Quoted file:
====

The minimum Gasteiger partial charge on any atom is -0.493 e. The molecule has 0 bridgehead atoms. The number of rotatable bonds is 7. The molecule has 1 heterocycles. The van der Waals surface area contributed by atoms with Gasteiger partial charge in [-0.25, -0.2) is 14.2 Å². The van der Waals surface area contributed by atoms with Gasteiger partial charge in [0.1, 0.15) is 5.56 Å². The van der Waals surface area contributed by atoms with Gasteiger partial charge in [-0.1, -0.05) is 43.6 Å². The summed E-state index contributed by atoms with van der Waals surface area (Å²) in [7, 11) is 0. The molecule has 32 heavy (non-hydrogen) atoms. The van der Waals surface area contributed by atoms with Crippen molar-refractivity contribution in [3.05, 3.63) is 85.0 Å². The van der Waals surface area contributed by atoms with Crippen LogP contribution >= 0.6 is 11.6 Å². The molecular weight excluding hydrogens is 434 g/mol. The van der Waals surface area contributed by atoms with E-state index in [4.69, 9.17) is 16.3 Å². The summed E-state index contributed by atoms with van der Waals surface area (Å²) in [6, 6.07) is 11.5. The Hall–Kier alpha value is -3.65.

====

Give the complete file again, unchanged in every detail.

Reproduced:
The minimum Gasteiger partial charge on any atom is -0.493 e. The molecule has 0 bridgehead atoms. The number of rotatable bonds is 7. The molecule has 1 heterocycles. The van der Waals surface area contributed by atoms with Gasteiger partial charge in [-0.25, -0.2) is 14.2 Å². The van der Waals surface area contributed by atoms with Gasteiger partial charge in [0.1, 0.15) is 5.56 Å². The van der Waals surface area contributed by atoms with Gasteiger partial charge in [-0.1, -0.05) is 43.6 Å². The summed E-state index contributed by atoms with van der Waals surface area (Å²) in [7, 11) is 0. The molecule has 32 heavy (non-hydrogen) atoms. The van der Waals surface area contributed by atoms with Crippen molar-refractivity contribution in [3.05, 3.63) is 85.0 Å². The van der Waals surface area contributed by atoms with Crippen LogP contribution >= 0.6 is 11.6 Å². The molecular weight excluding hydrogens is 434 g/mol. The van der Waals surface area contributed by atoms with E-state index in [4.69, 9.17) is 16.3 Å². The summed E-state index contributed by atoms with van der Waals surface area (Å²) in [6, 6.07) is 11.5. The Hall–Kier alpha value is -3.65.